You must have heard it a million times, that innovation “is the lifeblood of a company” or it’s a “top 3 strategic priority”. For me, like most people I expect, this is pretty much a given. My rule of thumb is if I’m talking to someone who doesn’t see the importance of innovation I’m probably in the wrong discussion!
Over the years I’ve worked with many companies looking into the issues and challenges they face in managing their innovation processes. Without fail, irrespective of the particular company’s level of innovation prowess, I have found:
- A determination to improve the return from their innovation investment
- The desire to learn from the world’s leading innovative companies
- An increasing dependence on IT to deliver innovation process transformation
There is something of a “machine-like” quality to how the most innovative companies manage their innovation processes. I use the “machine” analogy because of their seemingly incessant ability to repeatedly and consistently deliver the right innovations at the right time. This not only applies to product development, but right across the enterprise including functions such as IT, Finance and HR looking to improve the accessibility and value of the services they deliver back to the business.
Sticking with the machine analogy, I’d like to focus on the “raw materials” of the innovation process – Ideas. Increasingly I am getting involved with initiatives around improving idea generation and management processes. For any company, especially those working in highly competitive markets, having the ability to capture more ideas, scope them effectively, and accurately identify the best new ideas to transition is crucial.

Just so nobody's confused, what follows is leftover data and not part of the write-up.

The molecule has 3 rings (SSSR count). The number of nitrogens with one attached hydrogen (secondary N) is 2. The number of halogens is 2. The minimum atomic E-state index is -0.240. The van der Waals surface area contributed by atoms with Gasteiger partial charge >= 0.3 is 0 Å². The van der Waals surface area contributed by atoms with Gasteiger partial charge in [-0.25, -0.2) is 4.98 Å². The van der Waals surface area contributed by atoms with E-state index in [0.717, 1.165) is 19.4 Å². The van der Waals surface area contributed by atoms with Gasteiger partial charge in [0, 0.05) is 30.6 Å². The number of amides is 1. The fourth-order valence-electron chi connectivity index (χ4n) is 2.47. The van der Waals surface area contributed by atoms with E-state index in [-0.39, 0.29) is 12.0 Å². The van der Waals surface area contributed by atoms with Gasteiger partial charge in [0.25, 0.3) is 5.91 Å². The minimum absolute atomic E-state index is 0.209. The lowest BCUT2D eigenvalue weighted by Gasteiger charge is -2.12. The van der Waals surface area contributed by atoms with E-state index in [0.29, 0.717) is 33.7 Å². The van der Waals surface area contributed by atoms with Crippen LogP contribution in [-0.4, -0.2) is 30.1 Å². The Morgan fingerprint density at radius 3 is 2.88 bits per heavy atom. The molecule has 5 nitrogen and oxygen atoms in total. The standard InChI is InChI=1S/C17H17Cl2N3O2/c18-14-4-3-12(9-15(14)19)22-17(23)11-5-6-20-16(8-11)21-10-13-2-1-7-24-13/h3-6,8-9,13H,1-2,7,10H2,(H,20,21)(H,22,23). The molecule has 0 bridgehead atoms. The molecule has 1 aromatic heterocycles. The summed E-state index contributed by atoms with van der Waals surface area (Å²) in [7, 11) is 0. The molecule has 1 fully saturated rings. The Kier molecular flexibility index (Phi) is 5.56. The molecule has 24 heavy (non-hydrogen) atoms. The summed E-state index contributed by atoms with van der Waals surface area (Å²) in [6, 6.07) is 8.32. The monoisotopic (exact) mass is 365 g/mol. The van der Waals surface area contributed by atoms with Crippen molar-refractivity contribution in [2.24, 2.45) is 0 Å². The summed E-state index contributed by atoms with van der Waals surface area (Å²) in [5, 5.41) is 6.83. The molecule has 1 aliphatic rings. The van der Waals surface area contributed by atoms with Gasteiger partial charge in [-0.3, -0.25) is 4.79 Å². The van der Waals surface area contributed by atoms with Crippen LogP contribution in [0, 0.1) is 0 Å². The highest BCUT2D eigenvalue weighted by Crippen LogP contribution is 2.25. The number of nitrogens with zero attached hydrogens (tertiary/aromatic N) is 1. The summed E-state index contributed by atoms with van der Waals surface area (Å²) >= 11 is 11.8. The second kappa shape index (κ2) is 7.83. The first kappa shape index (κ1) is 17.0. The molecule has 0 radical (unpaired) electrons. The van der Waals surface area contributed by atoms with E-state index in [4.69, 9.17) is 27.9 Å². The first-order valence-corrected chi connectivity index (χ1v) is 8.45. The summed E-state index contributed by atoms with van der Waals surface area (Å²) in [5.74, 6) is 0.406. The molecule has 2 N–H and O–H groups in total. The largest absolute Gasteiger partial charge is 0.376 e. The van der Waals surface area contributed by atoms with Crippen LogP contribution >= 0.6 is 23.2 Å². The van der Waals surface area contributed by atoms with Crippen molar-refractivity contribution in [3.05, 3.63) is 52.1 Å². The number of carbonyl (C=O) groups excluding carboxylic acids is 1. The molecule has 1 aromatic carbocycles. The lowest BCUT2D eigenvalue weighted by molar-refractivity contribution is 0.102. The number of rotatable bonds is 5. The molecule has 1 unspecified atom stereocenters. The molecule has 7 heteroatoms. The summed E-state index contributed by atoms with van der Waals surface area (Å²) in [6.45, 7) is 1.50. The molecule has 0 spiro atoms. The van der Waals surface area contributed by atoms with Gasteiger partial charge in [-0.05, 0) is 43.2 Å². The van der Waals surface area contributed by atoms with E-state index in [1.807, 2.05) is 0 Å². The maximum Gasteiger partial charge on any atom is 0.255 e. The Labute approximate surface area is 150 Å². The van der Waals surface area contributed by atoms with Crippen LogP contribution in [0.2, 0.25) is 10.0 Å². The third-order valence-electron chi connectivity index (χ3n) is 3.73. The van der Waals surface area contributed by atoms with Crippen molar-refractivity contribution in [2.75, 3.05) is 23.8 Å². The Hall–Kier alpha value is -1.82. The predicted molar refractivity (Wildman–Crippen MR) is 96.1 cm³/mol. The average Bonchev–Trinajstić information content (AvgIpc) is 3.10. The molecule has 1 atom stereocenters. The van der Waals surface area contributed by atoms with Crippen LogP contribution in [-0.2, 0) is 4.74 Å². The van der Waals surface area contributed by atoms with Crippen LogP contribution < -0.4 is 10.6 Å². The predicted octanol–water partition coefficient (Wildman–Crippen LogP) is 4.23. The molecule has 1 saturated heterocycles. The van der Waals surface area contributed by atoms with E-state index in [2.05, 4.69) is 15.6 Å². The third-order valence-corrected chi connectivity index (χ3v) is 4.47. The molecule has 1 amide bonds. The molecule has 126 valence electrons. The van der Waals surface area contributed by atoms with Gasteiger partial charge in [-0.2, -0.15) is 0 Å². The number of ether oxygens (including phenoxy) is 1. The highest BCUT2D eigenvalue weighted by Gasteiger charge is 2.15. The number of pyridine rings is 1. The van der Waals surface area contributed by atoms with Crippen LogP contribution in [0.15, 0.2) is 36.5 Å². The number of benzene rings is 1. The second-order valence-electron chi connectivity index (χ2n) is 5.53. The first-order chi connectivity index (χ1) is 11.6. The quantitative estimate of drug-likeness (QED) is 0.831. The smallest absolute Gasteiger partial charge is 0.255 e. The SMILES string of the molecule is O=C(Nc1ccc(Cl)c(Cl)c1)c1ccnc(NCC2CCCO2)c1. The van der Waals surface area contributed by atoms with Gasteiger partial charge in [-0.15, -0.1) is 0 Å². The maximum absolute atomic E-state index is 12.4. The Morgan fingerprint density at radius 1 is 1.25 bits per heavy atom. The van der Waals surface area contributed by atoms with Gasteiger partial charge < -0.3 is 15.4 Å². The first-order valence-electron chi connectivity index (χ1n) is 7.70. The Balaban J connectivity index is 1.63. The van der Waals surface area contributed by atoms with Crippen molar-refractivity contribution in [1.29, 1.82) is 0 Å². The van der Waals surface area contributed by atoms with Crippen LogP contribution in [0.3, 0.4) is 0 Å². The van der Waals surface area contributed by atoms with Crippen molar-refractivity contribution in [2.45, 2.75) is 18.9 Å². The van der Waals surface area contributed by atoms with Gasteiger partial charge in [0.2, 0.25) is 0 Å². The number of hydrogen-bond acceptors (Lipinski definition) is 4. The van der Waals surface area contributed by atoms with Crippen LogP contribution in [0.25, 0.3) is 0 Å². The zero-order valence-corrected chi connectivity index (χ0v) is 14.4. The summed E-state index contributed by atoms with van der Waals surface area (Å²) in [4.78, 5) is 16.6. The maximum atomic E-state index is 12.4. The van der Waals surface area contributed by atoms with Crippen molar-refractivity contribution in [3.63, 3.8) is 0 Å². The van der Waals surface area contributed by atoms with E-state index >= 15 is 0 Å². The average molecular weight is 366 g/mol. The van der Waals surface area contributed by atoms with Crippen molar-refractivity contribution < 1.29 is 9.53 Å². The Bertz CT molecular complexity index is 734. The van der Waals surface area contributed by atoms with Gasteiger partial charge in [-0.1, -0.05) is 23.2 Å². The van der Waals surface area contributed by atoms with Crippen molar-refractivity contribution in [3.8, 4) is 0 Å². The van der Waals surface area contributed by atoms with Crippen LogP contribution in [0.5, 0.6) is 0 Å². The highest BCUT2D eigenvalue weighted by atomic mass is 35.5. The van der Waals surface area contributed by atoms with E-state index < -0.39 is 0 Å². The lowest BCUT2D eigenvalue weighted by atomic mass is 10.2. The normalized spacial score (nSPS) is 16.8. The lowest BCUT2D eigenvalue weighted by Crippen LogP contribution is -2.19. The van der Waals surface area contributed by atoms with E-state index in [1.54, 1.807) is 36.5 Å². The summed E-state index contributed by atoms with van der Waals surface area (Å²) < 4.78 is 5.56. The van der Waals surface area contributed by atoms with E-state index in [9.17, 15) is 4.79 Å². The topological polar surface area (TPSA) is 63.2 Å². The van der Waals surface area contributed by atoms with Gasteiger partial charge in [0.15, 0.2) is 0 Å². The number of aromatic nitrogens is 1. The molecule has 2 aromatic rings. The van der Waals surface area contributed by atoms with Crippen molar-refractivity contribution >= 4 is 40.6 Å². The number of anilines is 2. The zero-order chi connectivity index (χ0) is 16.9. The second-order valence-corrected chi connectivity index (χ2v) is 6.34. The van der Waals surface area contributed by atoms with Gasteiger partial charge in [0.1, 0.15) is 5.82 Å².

Recently I was asked during a deep-dive workshop, “What do you consider to be the important steps in improving the management of ideas?” Good question I thought. Below are a selection of the points I outlined:
- Create a culture that encourages ideas: You need people to submit ideas – fact, but people will only continue to submit ideas if they see value in participating i.e. it is seen as important to the business, the mechanism for capturing ideas is easy, and they are regularly updated on the progress of their ideas they have submitted.
- Look externally, as well as internally for new ideas: Increasingly organizations recognize that good ideas don’t just come from within. Capturing the voice of your customers and leveraging partners’ expertise are key ways of improving your business. Check out what the likes of Dell (http://www.ideastorm.com/) and Starbucks (http://mystarbucksidea.force.com/) are doing.
- Link idea generation to business strategy: Often the struggle is not so much with the number of ideas being captured in the idea funnel, but getting the right type of ideas submitted. Idea generation activities and campaigns can be most productive if focused on target areas (e.g. business priorities, markets) in line with business strategy.
- Portfolio management disciplines should be inherent to the process: Valuable time, money and resource effort is wasted if the wrong ideas are pursued. Adopting a portfolio management approach can significantly improve idea screening by enabling the objective comparison of all ideas in the funnel, helping to ensure only the best ideas are progressed.
For further information on how CA Technologies can help to optimize your innovation and idea management processes please visit:
Article source: CA PPM Blog